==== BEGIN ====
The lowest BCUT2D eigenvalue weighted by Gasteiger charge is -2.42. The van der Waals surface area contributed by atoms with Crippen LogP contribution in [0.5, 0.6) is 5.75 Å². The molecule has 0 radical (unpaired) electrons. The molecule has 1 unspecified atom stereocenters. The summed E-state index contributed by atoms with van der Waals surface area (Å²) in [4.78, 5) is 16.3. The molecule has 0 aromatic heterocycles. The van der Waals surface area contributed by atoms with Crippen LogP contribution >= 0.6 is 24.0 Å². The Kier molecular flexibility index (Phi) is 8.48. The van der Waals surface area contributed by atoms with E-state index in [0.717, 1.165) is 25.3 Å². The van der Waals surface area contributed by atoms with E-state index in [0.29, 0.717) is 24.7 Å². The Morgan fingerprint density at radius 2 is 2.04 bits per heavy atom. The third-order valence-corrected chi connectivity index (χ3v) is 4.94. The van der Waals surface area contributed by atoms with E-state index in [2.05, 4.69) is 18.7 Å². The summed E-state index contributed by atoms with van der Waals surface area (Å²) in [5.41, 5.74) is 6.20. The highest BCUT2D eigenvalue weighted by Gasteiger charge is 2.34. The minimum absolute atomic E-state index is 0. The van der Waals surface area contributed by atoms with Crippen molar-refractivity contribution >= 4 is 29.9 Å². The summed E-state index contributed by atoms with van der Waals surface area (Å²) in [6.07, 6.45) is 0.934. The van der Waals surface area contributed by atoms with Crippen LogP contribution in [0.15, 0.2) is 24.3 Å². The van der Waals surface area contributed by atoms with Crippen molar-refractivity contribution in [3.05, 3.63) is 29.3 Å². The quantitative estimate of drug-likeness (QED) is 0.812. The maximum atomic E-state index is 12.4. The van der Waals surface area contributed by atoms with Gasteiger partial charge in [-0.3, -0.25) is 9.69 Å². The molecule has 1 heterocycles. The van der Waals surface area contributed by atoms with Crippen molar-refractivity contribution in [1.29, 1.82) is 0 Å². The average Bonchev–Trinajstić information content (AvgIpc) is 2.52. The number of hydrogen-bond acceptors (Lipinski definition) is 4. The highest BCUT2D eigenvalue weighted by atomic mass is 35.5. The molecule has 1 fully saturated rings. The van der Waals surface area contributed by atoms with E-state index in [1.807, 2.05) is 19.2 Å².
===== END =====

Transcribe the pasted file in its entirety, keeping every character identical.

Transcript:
The lowest BCUT2D eigenvalue weighted by Gasteiger charge is -2.42. The van der Waals surface area contributed by atoms with Crippen LogP contribution in [0.5, 0.6) is 5.75 Å². The molecule has 0 radical (unpaired) electrons. The molecule has 1 unspecified atom stereocenters. The summed E-state index contributed by atoms with van der Waals surface area (Å²) in [4.78, 5) is 16.3. The molecule has 0 aromatic heterocycles. The van der Waals surface area contributed by atoms with Crippen LogP contribution >= 0.6 is 24.0 Å². The Kier molecular flexibility index (Phi) is 8.48. The van der Waals surface area contributed by atoms with E-state index in [0.717, 1.165) is 25.3 Å². The van der Waals surface area contributed by atoms with E-state index in [0.29, 0.717) is 24.7 Å². The Morgan fingerprint density at radius 2 is 2.04 bits per heavy atom. The third-order valence-corrected chi connectivity index (χ3v) is 4.94. The van der Waals surface area contributed by atoms with E-state index in [2.05, 4.69) is 18.7 Å². The summed E-state index contributed by atoms with van der Waals surface area (Å²) in [5.41, 5.74) is 6.20. The highest BCUT2D eigenvalue weighted by Gasteiger charge is 2.34. The minimum absolute atomic E-state index is 0. The van der Waals surface area contributed by atoms with Crippen molar-refractivity contribution >= 4 is 29.9 Å². The summed E-state index contributed by atoms with van der Waals surface area (Å²) in [6.07, 6.45) is 0.934. The van der Waals surface area contributed by atoms with Crippen LogP contribution in [0.15, 0.2) is 24.3 Å². The van der Waals surface area contributed by atoms with Crippen molar-refractivity contribution in [3.05, 3.63) is 29.3 Å². The quantitative estimate of drug-likeness (QED) is 0.812. The maximum atomic E-state index is 12.4. The van der Waals surface area contributed by atoms with Gasteiger partial charge in [-0.3, -0.25) is 9.69 Å². The molecule has 1 heterocycles. The van der Waals surface area contributed by atoms with Crippen molar-refractivity contribution in [1.29, 1.82) is 0 Å². The average Bonchev–Trinajstić information content (AvgIpc) is 2.52. The number of hydrogen-bond acceptors (Lipinski definition) is 4. The highest BCUT2D eigenvalue weighted by atomic mass is 35.5. The molecule has 1 fully saturated rings. The van der Waals surface area contributed by atoms with E-state index in [1.807, 2.05) is 19.2 Å².